By Mark Maxwell
See original post here.
ST. LOUIS — A billionaire philanthropist is backing a pilot program to help fight poverty in his hometown.
Jack Dorsey, the co-founder of Twitter and current CEO of Square, gave $1 million to help kickstart the city of St. Louis’ Guaranteed Basic Income Pilot Program. Forbes estimated Dorsey’s net worth at $3.1 billion earlier this month.
The city launched a website on Tuesday where parents of school-age children can sign up to receive notifications about the $500 monthly cash payment. The official registration window opens on Monday, Oct. 23. The program is scheduled to last for 18 months before its expiration in May of 2025, the month after the next mayoral election.
Mayor Tishaura Jones and the St. Louis Board of Aldermen used a portion of federal pandemic relief funds to authorize the program. Initially, it was estimated to benefit 440 families who live in the city. Dorsey’s investment is expected to expand the program to reach 540 families in total.
The program, which is catching on in cities across the country, was modeled after an initial round of direct cash assistance during the pandemic.
Mayor Jones said the city monitored the financial data and found that “families overwhelmingly spent these funds on essentials like groceries and transportation.”
City Treasurer Adam Layne’s office will administer the program. It has contracted with MoCaFi, a third-party vendor, to issue bank cards to the families who are selected for the monthly payment.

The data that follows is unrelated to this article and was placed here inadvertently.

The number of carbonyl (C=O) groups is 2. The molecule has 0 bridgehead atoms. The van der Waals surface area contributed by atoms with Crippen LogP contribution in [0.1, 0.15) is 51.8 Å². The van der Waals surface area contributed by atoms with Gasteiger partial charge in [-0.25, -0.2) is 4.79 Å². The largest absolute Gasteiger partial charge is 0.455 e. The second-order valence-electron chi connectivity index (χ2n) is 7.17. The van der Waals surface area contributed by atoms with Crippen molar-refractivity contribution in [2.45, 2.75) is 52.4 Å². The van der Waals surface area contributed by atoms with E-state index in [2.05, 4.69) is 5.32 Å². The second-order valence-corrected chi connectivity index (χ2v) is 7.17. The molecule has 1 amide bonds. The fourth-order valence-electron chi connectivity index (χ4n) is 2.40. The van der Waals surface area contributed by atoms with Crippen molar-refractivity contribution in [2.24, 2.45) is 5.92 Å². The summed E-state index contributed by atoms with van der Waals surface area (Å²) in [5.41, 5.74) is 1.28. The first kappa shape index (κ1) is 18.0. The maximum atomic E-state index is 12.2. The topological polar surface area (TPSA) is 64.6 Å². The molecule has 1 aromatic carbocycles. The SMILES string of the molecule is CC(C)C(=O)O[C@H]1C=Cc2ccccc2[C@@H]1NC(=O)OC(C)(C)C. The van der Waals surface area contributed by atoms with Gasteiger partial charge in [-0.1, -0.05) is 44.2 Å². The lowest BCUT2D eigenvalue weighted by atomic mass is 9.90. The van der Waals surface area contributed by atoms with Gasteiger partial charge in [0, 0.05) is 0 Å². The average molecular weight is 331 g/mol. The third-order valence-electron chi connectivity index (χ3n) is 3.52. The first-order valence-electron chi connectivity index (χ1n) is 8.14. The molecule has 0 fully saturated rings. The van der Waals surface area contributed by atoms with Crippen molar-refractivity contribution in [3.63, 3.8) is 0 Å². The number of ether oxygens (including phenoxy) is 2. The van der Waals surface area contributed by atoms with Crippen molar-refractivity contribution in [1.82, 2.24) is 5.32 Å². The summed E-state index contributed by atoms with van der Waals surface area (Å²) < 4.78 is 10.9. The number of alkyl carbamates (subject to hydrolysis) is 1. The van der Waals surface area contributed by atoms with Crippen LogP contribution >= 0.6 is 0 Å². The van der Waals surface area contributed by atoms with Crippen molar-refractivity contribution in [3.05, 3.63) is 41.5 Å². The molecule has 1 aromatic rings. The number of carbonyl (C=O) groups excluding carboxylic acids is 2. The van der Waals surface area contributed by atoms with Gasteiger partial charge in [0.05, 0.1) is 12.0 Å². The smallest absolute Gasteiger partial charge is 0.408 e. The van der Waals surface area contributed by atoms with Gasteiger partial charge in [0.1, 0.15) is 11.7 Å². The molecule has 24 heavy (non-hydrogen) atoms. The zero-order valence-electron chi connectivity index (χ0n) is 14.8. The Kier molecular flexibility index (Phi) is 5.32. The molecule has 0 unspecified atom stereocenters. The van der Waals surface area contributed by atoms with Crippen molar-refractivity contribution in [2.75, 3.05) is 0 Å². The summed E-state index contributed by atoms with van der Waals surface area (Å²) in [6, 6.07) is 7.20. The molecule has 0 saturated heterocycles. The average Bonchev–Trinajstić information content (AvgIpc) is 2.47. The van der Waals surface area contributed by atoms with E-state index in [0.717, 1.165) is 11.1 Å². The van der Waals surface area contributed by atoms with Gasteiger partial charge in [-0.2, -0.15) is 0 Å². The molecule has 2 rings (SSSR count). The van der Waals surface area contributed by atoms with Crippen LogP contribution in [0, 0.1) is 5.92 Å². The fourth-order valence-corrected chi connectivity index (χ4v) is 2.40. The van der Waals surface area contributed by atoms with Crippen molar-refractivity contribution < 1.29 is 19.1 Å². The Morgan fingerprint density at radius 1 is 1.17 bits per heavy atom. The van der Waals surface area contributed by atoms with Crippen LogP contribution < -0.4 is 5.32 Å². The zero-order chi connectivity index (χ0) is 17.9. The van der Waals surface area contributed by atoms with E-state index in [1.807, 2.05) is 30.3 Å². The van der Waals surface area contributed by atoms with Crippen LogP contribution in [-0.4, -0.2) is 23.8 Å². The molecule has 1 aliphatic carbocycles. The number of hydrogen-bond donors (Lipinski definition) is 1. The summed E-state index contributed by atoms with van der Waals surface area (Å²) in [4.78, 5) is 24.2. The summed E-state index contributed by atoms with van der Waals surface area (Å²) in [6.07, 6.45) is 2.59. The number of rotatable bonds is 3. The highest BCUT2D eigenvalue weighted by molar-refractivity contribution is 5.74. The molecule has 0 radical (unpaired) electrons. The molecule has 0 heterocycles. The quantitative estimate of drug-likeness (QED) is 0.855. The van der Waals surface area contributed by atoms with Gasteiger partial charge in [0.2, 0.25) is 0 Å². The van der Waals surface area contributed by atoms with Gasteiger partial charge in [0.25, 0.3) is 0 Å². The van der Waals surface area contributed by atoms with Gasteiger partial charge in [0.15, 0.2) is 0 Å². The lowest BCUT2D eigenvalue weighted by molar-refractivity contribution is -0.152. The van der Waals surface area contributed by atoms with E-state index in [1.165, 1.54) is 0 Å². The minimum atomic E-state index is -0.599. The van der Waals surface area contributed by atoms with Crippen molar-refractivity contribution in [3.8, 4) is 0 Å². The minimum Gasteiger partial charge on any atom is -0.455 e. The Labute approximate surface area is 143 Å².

“This will be a PIN-protected debit card with $500 on it, and that will be reloaded every single month,” he said. “It’ll automatically go on to that card so that they can spend the money as they need to.”
Layne said that while people can use the card to make cash withdrawals and spend the money anywhere they like, including at a casino, he’s confident parents with kids in school will use the funds on more necessary items that could improve their quality of life.
“The amount that they can spend on their children actually goes up,” he said. “Their access to healthy food and produce is something that goes up as well. Their ability to spend more money on child care. Maybe they’re working two jobs and now because of being able to reduce their debt, they’re able to only work one job.”
Layne suggested the extra breathing room in family budgets could help to reduce the city’s flow of outmigration.
“We have so many issues in our city and we know that money doesn’t solve every problem,” he said, “but being able to get people to the next step does make our region a better place.
“When we have a region like St Louis where there are folks who are leaving every day; or don’t feel like the region is investing in them; or they can move forward economically in this region; to be able to put something like this in place, regardless of who does it, I think is a benefit.”